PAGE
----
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Golden Brioche

Golden Brioche

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We are not big sliced bread eaters.  Though you will definitely find many baguettes making their way into our little kitchen.  The reason we aren’t into sliced bread is because we haven’t found any that really makes us want to eat a whole loaf.  You know the kind, warm, slightly yeasty with a great crust as well as a tender crumb.  That is until we discovered this Golden Brioche recipe from Dorie Greenspan.  It is perfect on it’s own or used to bake cinnamon rolls or to make a sandwich.  The possibilities are endless. 


Recently, Lenny was listening to NPR, when Dorie Greenspan came on.  He anxiously called in, to chat with Ms. Greenspan about my obsession with Tuesdays with Dorie, and how he had to put a stop to it because he has no self-control.  Dorie sounds just as adorable as I imagine her in person.  It was great fun listening to them chit chat;  I was a bit envious!  During that conversation, I suddenly had the urge to bake.  It has been forever since I participated with TWD, and since I have been given the big boot out of the club, I bake on my own these days.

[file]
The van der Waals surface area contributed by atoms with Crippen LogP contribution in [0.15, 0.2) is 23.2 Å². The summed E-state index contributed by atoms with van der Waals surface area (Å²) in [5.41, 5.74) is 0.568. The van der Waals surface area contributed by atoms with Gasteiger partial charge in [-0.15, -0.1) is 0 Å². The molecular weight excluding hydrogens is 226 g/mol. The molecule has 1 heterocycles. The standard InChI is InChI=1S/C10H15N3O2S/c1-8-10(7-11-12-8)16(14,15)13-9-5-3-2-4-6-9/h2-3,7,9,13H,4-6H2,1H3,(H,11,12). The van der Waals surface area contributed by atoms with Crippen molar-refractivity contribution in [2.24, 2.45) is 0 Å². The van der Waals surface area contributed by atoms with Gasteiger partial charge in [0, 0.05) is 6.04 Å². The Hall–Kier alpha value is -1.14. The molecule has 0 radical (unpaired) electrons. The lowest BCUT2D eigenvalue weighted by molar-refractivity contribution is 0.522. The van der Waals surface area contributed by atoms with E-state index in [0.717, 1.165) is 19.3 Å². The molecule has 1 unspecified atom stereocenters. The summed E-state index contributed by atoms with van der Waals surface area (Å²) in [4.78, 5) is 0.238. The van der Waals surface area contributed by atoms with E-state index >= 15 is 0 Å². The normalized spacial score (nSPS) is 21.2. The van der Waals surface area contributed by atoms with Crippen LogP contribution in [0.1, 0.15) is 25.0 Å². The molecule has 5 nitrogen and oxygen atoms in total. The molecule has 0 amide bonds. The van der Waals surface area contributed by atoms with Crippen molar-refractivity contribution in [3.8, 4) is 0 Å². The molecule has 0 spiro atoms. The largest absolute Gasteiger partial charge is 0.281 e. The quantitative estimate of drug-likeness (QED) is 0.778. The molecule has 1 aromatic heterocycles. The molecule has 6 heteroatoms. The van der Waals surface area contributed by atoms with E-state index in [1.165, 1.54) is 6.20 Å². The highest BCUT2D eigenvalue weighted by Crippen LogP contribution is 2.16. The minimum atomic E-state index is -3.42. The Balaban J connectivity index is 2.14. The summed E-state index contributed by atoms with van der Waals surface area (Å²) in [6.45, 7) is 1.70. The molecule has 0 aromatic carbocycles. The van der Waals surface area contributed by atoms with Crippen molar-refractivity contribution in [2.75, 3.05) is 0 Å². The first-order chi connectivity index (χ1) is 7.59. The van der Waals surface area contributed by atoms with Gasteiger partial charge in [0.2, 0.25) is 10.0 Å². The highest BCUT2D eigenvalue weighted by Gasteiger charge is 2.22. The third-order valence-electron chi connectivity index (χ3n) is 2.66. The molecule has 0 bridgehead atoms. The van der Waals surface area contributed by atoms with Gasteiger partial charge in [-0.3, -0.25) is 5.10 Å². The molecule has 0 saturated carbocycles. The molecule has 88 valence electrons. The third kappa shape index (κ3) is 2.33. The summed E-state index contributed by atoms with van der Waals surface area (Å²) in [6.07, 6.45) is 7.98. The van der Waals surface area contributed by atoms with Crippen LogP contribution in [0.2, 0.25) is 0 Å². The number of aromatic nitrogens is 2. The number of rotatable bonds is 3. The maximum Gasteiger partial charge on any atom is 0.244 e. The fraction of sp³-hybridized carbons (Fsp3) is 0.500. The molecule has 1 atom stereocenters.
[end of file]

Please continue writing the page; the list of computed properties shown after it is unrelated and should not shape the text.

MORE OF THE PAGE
We had some delicious homemade nutella laying around the house, and I knew that the only thing that would go perfectly with it was hot out of the oven brioche.  I turned to my trusted baking book and flipped through all the sweetness until I found what I was hungry for.  I, love Dorie’s recipes, as they are always right on.  If the recipe says it will take 2 days, it will take two days.  If it says it will feed 6 people, it will feed 6 people.  You will always hear me preach about how this is the one basic baking book everyone should own.  It’s true.

Back to the brioche.  This is a great recipe.  The dough is silky and buttery.  The crumb is perfect;  not to lose nor too tight.  The flavor is slightly yeasty and not overly sweet;  perfect for sandwiches.  Dorie’s recipe makes 2 large loaves.  I decided to use the adorable brioche pans I brought back from Paris.  The recipe made a dozen mini brioche and two small loaves.  The amount was perfect as the minis barely lasted two days, and the loaf was nearly gone by the third day.  

Lucky, for us, I was able to sneak a loaf into the freezer before someone gobbled it up.  For the record, that someone was not me.  The only other change I made to the recipe;  I added a healthy dose of fresh blood orange zest and a sprinkling of lemon sugar (only on the minis).  You can only imagine how wonderful the bread smelled while baking.  Can’t you?  The citrus undertones went really nicely with the Nutella.  I can say with certainty this will become our new “sliced” bread over at Chez Us.  Perfect toasted and perfect on its own.